Geocoding is a powerful tool for environmental exposure assessments that rely on spatial databases. Geocoding processes, locators, and reference datasets have improved over time; however, improvements have not been well-characterized. Enrollment addresses for the Agricultural Health Study, a cohort of pesticide applicators and their spouses in Iowa (IA) and North Carolina (NC), were geocoded in 2012-2016 and then again in 2019. We calculated distances between geocodes in the two periods. For a subset, we computed positional errors using "gold standard" rooftop coordinates (IA; N = 3566) or Global Positioning Systems (GPS) (IA and NC; N = 1258) and compared errors between periods. We used linear regression to model the change in positional error between time periods (improvement) by rural status and population density, and we used spatial relative risk functions to identify areas with significant improvement. Median improvement between time periods in IA was 41 m (interquartile range, IQR: -2 to 168) and 9 m (IQR: -80 to 133) based on rooftop coordinates and GPS, respectively. Median improvement in NC was 42 m (IQR: -1 to 109 m) based on GPS. Positional error was greater in rural and low-density areas compared to in towns and more densely populated areas. Areas of significant improvement in accuracy were identified and mapped across both states. Our findings underscore the importance of evaluating determinants and spatial distributions of errors in geocodes used in environmental epidemiology studies.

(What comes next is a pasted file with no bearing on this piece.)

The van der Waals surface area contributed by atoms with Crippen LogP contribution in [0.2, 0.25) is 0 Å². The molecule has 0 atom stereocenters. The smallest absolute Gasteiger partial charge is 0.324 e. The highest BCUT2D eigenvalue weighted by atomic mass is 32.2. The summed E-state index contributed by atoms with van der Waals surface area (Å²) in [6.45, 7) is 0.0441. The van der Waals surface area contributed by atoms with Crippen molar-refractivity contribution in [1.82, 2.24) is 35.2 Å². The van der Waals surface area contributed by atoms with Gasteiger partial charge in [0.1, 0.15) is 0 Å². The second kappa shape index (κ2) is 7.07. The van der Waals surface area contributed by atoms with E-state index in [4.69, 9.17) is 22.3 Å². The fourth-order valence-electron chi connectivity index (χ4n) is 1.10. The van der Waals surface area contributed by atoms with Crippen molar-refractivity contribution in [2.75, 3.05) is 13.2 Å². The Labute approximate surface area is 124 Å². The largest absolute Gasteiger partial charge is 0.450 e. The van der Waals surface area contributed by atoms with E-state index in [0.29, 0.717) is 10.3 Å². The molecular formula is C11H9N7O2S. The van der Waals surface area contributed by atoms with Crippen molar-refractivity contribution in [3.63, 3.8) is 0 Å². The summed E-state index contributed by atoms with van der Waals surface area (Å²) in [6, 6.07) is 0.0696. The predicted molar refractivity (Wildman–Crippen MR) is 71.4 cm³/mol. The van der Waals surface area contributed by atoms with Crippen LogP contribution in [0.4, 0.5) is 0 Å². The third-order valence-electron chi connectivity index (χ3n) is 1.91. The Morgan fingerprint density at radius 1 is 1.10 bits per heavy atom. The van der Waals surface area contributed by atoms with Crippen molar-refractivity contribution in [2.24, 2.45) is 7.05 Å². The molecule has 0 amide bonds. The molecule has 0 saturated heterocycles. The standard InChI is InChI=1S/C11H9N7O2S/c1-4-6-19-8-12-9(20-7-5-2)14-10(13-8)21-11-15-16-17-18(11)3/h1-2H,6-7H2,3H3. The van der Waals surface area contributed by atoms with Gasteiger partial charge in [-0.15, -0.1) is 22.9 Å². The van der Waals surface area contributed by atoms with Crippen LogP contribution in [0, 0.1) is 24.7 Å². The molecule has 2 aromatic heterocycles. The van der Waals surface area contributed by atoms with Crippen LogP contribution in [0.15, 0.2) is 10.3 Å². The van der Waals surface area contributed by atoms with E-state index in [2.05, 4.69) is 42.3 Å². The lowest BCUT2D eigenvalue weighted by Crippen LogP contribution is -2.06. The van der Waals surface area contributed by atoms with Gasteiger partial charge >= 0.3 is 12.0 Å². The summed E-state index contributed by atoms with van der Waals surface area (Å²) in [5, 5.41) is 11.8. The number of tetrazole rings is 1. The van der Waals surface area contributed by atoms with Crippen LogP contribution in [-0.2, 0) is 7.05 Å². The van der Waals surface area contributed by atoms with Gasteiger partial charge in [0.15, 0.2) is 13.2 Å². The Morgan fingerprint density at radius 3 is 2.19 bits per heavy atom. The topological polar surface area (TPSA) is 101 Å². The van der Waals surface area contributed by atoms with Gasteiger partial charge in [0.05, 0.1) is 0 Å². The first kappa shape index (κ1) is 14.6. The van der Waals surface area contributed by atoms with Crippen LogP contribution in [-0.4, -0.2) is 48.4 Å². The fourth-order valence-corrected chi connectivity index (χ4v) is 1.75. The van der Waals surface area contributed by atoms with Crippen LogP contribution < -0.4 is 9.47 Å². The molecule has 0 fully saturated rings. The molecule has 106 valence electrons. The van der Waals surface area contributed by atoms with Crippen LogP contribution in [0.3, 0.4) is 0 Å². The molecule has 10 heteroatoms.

Keywords: environmental epidemiology; exposure assessment; geocoding; positional error; rural location; spatial analysis.